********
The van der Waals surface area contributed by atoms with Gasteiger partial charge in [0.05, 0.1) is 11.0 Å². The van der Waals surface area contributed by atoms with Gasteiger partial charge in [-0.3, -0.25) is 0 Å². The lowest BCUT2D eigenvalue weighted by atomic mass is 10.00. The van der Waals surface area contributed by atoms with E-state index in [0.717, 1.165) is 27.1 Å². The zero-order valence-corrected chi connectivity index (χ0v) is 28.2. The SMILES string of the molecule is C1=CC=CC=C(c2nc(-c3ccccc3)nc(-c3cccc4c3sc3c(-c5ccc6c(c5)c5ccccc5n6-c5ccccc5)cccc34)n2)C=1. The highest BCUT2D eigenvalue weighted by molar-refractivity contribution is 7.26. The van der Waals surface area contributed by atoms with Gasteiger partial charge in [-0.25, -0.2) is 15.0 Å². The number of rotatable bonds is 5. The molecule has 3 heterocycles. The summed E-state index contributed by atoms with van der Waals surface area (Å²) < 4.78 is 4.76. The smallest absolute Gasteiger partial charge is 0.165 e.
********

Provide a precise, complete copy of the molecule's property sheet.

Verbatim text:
The van der Waals surface area contributed by atoms with Gasteiger partial charge in [0.05, 0.1) is 11.0 Å². The van der Waals surface area contributed by atoms with Gasteiger partial charge in [-0.3, -0.25) is 0 Å². The lowest BCUT2D eigenvalue weighted by atomic mass is 10.00. The van der Waals surface area contributed by atoms with E-state index in [0.717, 1.165) is 27.1 Å². The zero-order valence-corrected chi connectivity index (χ0v) is 28.2. The SMILES string of the molecule is C1=CC=CC=C(c2nc(-c3ccccc3)nc(-c3cccc4c3sc3c(-c5ccc6c(c5)c5ccccc5n6-c5ccccc5)cccc34)n2)C=1. The highest BCUT2D eigenvalue weighted by molar-refractivity contribution is 7.26. The van der Waals surface area contributed by atoms with Gasteiger partial charge in [-0.25, -0.2) is 15.0 Å². The number of rotatable bonds is 5. The molecule has 3 heterocycles. The summed E-state index contributed by atoms with van der Waals surface area (Å²) < 4.78 is 4.76. The smallest absolute Gasteiger partial charge is 0.165 e.